Don't Kill the Moon

The long-running British sci-fi staple Doctor Who has quietly become one of the most pro-life shows on television. Under the tenure of showrunner Steven Moffat, there has been a strong pro-life subtext for several seasons of Doctor Who. Even before Moffat took the reins of the show, he wrote a pair . . . . Continue Reading »

The Parenting Problems of Age Segregation

It has been more than a half-century since James Coleman and his team surveyed students in ten high schools to determine their values and interests and attitudes toward learning. The conclusion was that a new social formation was upon us: the adolescent society. That was the title of the book . . . . Continue Reading »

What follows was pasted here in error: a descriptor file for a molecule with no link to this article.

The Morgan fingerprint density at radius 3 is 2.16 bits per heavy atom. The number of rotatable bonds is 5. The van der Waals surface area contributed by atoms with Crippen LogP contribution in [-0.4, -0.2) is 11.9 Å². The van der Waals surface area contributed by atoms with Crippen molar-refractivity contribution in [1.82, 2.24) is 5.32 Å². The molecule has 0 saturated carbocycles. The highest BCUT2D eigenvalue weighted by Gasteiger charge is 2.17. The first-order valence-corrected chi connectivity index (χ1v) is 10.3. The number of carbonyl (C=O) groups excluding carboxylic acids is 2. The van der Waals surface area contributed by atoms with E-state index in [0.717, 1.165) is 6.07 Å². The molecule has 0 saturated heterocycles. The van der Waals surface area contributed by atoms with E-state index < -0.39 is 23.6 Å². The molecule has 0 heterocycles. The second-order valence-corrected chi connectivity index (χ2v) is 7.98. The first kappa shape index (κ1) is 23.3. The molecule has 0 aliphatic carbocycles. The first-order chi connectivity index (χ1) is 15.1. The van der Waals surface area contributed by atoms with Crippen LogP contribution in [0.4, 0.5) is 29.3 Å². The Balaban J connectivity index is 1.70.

The Conservative Pop Culture Gap

Over at Powerline, an interesting post and a more interesting thread on whether conservatives can close the “Pop Culture Gap.” One guy even laments that the Republicans blew by not taking the book South Park Conservatives to heart! So, apparently the day of vindication of Paul Cantor , . . . . Continue Reading »

Debt, Gift, and Sacrifice in the Hunger Games

The book, The Hunger Games, is of course better than the movie. The book’s story moves with the internal dialogue of the teen protagonist, Katniss. In contrast, the film’s story moves along through events external to Katniss. As a result of this shift, the film throws away our window into Katniss’s mind and, significantly, into her moral psychology, both of which are by far the most engaging part of the book (and the entire trilogy of books for that matter)… . Continue Reading »

The Orthodox Jew as Intellectual Crank

My subject is “The Orthodox Jew as Intellectual Crank,” and it would be best if I began with some definitions. My dictionary defines a crank as an “ill-tempered, grouchy person,” as an “eccentric person who is overzealous in his advocacy of a private cause.” By these standards, Baruch . . . . Continue Reading »